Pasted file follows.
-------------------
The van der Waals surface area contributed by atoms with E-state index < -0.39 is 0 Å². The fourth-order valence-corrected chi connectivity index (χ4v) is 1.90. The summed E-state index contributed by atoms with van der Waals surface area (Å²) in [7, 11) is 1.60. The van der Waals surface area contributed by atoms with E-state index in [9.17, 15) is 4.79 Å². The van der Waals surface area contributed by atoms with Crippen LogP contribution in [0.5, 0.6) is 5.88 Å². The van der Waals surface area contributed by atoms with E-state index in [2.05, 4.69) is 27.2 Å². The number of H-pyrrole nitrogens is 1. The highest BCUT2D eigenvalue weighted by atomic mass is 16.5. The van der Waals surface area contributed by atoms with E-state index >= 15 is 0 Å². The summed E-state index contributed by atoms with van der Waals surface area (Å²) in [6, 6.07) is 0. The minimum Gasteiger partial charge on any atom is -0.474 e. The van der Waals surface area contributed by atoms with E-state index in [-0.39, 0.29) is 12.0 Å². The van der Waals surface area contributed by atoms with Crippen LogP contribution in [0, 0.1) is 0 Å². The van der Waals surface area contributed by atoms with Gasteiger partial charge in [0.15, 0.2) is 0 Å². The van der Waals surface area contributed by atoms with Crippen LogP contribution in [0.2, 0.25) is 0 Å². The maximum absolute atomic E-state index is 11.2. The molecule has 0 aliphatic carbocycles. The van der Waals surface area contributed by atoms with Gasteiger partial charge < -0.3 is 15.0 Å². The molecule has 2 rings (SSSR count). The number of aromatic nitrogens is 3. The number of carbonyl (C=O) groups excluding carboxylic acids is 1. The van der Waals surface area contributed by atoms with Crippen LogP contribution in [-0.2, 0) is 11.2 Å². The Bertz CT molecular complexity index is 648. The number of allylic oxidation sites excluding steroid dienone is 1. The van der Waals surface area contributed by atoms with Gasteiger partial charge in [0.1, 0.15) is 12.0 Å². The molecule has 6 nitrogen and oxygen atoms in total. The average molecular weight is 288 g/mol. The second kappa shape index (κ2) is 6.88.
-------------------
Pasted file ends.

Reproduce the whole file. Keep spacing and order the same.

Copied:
The van der Waals surface area contributed by atoms with E-state index < -0.39 is 0 Å². The fourth-order valence-corrected chi connectivity index (χ4v) is 1.90. The summed E-state index contributed by atoms with van der Waals surface area (Å²) in [7, 11) is 1.60. The van der Waals surface area contributed by atoms with E-state index in [9.17, 15) is 4.79 Å². The van der Waals surface area contributed by atoms with Crippen LogP contribution in [0.5, 0.6) is 5.88 Å². The van der Waals surface area contributed by atoms with E-state index in [2.05, 4.69) is 27.2 Å². The number of H-pyrrole nitrogens is 1. The highest BCUT2D eigenvalue weighted by atomic mass is 16.5. The van der Waals surface area contributed by atoms with E-state index >= 15 is 0 Å². The summed E-state index contributed by atoms with van der Waals surface area (Å²) in [6, 6.07) is 0. The minimum Gasteiger partial charge on any atom is -0.474 e. The van der Waals surface area contributed by atoms with E-state index in [-0.39, 0.29) is 12.0 Å². The van der Waals surface area contributed by atoms with Crippen LogP contribution in [0, 0.1) is 0 Å². The van der Waals surface area contributed by atoms with Gasteiger partial charge in [0.15, 0.2) is 0 Å². The van der Waals surface area contributed by atoms with Crippen LogP contribution in [0.2, 0.25) is 0 Å². The maximum absolute atomic E-state index is 11.2. The molecule has 0 aliphatic carbocycles. The van der Waals surface area contributed by atoms with Gasteiger partial charge < -0.3 is 15.0 Å². The molecule has 2 rings (SSSR count). The number of aromatic nitrogens is 3. The number of carbonyl (C=O) groups excluding carboxylic acids is 1. The van der Waals surface area contributed by atoms with Crippen LogP contribution in [-0.2, 0) is 11.2 Å². The Bertz CT molecular complexity index is 648. The number of allylic oxidation sites excluding steroid dienone is 1. The van der Waals surface area contributed by atoms with Gasteiger partial charge in [0.1, 0.15) is 12.0 Å². The molecule has 6 nitrogen and oxygen atoms in total. The average molecular weight is 288 g/mol. The second kappa shape index (κ2) is 6.88.